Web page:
Tannat or Not Tannat

Where to find the rich, tannic, unusual grapes is the question

By Tamara Belgard

Oh, Oregon, you and your ever-tempting plethora of grapes. Between variations in climate, soil and geography and the experimental nature of the state’s winegrowers and winemakers, finding interesting Oregon wines is never a problem. Such is the case for Tannat.

Tannat wines from Troon and Day Wines. ##Photo by Tamara Belgard

Tannat, originally from southwestern France, ranks as the national grape of Uruguay — planted by Basque farmers in the 1800s — and is gaining popularity in Oregon. Traditionally used as a blending grape, Tannat is not only known, and named, for its high tannins — the Latin root is tannare, after all — but also for its thick skins, high acid and dark, inky color.

According to Brianne Day of Day Wines, Tannat behaves much differently in Oregon from other places. “It isn't crazy, over-the-top tannic, and it doesn't get big, ripe and chewy,” she explains. “Perhaps because our climate only allows for it to get just ripe enough, and not overly ripe, it stays fairly elegant, and the acid is always extremely present.”

Herb Quady of Quady North — and former winemaker for Troon Vineyard — recalls grafting some of Troon’s Chardonnay acreage over to Tannat in 2006. He explains the grapes were typically harvested late and at high acid. Troon made a stand-alone Tannat until Quady was tasked with making a Tannat and Malbec side by side. He says, “The Tannat needed de-acidulation and the Malbec would have to be acidulated — which seemed ridiculous — so instead, I decided to blend them at crush. This later became the MT, which turned out to be delicious.” Troon now calls this wine Cuvée Pyrénées, named for the mountain range that defines this winemaking region.

Tamara Belgard

Tamara Belgard is a freelance writer who explores the Oregon wine scene from her home in S.W. Portland.

In 2009, Quady planted Tannat and Malbec in his own vineyard thinking they would be a future source. He says, “I didn’t really have a plan for them, but Brianne thought it would be fun to pick them as a field blend, alongside the Cabernet Franc that was adjoining it, which became the source for Day Wines’ Running Bare.”

Day now uses Tannat for blended and stand-alone wines in her Running Bare, a gorgeous mélange of Tannat, Cabernet Franc and Malbec; TNT, a straight Tannat as bold as it is stunning; and Babycheeks, a super sexy rosé of Tannat and Malbec.

Craig Camp, Troon’s general manager, describes the estate Tannat as a statement about pure Tannat; it’s their biggest, richest wine. Camp says, “While by California standards, it’s not exactly a ‘big’ wine, by Oregon standards, it is, and its structure gives strong testament to the diversity of Oregon's winegrowing regions.”

Tannat, though rich, expressive and interesting all on its own, is clearly striking in blends. Troon’s estate Tannat and Malbec make ideal companions. The structured Tannat melds with the generous Malbec, creating unique textures and exotic aromatics. Co-fermentation is key. Camp says, “Combining the two varieties in the same fermenters slightly changes the chemistry of the fermentations. The two varieties become totally integrated, almost like creating a whole new variety. You could never achieve this completely entwined character with simple blending after the fact.”

Troon may have discovered the secret to taming the robust grape, producing wines with a firm and tannic structure but without a hint of green or bitter notes. The natural silkiness of the grape allows them to eschew the use of new oak barrels. Camp says laying the tannins from new oak barrels over the grape’s already naturally generous tannic structure would be ... well, just stupid. He claims, “All it would do is bury the character of our vineyard, which we are working so hard to fully express.”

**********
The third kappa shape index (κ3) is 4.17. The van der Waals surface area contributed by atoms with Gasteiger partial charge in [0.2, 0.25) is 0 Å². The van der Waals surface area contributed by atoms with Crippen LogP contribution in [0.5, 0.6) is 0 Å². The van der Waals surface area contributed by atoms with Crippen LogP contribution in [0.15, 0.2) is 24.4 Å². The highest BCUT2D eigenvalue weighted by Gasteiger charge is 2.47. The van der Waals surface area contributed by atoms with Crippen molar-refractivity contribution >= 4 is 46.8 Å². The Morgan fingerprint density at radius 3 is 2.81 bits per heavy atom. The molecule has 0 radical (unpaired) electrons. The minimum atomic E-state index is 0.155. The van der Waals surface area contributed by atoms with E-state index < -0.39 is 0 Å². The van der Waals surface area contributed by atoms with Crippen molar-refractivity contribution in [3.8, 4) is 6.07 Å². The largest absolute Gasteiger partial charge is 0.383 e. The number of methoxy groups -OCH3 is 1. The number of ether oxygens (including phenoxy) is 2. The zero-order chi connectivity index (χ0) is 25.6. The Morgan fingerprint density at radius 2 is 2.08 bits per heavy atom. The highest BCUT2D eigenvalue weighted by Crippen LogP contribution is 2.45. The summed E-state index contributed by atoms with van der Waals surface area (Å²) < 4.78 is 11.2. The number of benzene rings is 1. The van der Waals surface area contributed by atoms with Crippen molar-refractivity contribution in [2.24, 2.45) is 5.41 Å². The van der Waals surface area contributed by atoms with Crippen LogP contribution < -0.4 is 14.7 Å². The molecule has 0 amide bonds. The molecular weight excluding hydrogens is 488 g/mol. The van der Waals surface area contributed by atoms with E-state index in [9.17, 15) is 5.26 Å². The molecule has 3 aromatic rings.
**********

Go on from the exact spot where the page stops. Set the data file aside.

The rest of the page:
Other Oregon wineries in hot pursuit of Tannat include Teutonic Winery, which previously produced the region’s only white Tannat. When asked why the brand is no longer making it, co-owner Olga Tuttle says, “We just can’t get any more fruit. If we could, we would. It's in high demand. I have tried, believe me. Every year, same story. I'm very bummed about it.” Having enjoyed her white Tannat, I can say, “So am I.”

Byron Dooley of Seven of Hearts struck Tannat gold with grapes from the Oregon side of the Columbia Valley. He made three vintages of Tannat, 2012–2014, that were extremely popular and well received. So much so, the 2013 vintage was named the No. 4 best wine of 2016 in The Seattle Times and was also on Portland Monthly’s Top 50 wines list. Unfortunately, the small block he sourced fruit from was destroyed after the 2014 harvest in a freak weather event and he hasn’t made this wine since. Thankfully, he does have plans to try to source it again next year. Fingers crossed.

Fortunately, for Andrew Beckham of Beckham Estate Vineyard, he’s landed a small lot of Tannat. “We purchased the fruit from a vineyard in the Columbia Gorge. The owner grafted a small section to Tannat, among other varietals, to see how it performed. Thus far, we are really pleased with the balance and expression of this fruit.” Beckham continues, “It is a varietal I’ve been eager to work with.”

Some theorize the granite-rich soils in Southern Oregon naturally generate wines with softer tannic structure than those from France. Camp says, “I really believe this is a great variety for the Applegate Valley, as our climate and granitic soils round out its famous tannins.”

Growers certainly haven’t had much trouble ripening it lately. Late-budding, hardy and resistant to frost, it is drought-tolerant and sets huge clusters. So, as Oregon’s weather evolves, and we ask Tannat or not Tannat? The answer is, definitely, Tannat.

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